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Hopkins Pulse - An Ideal Candidate for Robotic-Assisted Mitral Valve Repair
Hopkins Pulse Spring 2015
An Ideal Candidate for Robotic-Assisted Mitral Valve Repair
Date: June 9, 2015
Early repair is vital, says Kaushik Mandal, because valve leakage can go from mild to severe in a short period of time.
In 2000, Jim Watkins’ cardiologist told him not to worry about his heart murmur but to have a follow-up every three years or so. By 2013, tests showed a related rupture in his heart’s mitral valve that would require surgery to repair.
Exploring alternatives to open-heart surgery, Watkins learned that minimally invasive robotic repair offered faster recovery and minimal scarring. After doing his research, he found Johns Hopkins cardiac surgeon Kaushik Mandal, a valve disease specialist with expertise in minimally invasive repairs.
Mandal informed Watkins that the robotic-assisted mitral valve repair is an option for about 80 percent of people but that thorough presurgery tests were essential. “The first priority is having a safe and durable repair, which is why we carefully screen every patient to determine the best approach,” he says.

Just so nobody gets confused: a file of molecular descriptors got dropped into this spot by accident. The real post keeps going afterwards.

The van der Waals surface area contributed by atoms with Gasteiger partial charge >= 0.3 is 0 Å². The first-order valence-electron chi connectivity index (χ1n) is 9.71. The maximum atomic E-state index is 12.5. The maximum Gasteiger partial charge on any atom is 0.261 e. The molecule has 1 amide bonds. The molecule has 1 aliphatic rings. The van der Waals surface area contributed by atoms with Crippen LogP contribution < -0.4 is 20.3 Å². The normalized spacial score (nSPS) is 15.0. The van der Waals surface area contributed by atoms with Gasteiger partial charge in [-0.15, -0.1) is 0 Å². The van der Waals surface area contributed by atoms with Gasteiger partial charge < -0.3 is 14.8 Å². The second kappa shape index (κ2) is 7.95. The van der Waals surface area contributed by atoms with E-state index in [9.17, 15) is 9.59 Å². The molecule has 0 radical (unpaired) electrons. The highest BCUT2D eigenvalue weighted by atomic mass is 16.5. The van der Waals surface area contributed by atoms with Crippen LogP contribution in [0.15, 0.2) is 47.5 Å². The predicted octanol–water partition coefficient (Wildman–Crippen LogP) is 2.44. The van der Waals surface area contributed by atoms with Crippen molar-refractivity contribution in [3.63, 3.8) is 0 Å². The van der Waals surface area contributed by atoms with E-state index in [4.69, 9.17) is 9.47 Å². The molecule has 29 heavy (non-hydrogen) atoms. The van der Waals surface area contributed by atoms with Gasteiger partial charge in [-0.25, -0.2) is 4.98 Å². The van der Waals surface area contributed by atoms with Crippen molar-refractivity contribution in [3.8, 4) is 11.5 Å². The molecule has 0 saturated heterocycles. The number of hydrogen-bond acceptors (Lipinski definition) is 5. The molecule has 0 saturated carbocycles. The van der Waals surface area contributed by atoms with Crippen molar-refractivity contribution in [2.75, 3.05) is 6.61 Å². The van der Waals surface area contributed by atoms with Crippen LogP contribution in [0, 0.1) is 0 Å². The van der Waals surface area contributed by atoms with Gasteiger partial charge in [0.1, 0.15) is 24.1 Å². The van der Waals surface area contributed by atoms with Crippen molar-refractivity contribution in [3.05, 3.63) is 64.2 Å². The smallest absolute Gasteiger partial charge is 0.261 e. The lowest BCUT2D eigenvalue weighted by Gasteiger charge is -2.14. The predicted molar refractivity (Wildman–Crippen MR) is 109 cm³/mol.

Besides being in good overall health, the ideal candidate has no lung disease, Mandal explains, because the right lung is collapsed repeatedly for several minutes at a time during the procedure.
In addition, the arteries in the arms, hands, legs and feet must be free of plaque and calcification, because the lung-and-heart bypass machine used during the procedure can destabilize plaque, increasing risk for a stroke or heart attack. This is why, in addition to a stress echocardiogram and a physical, Watkins underwent a CT angiogram to identify calcium deposits.
“Patients with notable calcium deposits on their valve leaflets should have a traditional open-chest operation,” Mandal says. And since echocardiography is notorious for missing calcifications, a cardiac CT scan is essential, he adds.
To further minimize risks during the operation, the Johns Hopkins team monitors oxygen saturation in the legs and brain during the procedure.
Another critical variable is early referral, Mandal says, because “once a patient develops symptoms, the valve may be salvageable, but the outcomes are not as great.”
Robotic surgery can be used to repair leaky or narrowing valves, close a defect between the upper chambers of the heart, remove cardiac tumors or treat an irregular heartbeat that is resistant to treatment by ablation.
“I think of the robot as a million-dollar scissors,” Mandal says. “The decision to use it and whom to use it on is mine. Safety is paramount.”
In the end, Watkins was the ideal candidate for the operation. One week afterward, he was discharged, and within a couple of months, he was able to travel across Europe with his wife.
The Johns Hopkins Hospital has been recognized by The Joint Commission as a Top Performer on Key Quality Measures for:
- Heart Attack
- Heart Failure
- Surgical Care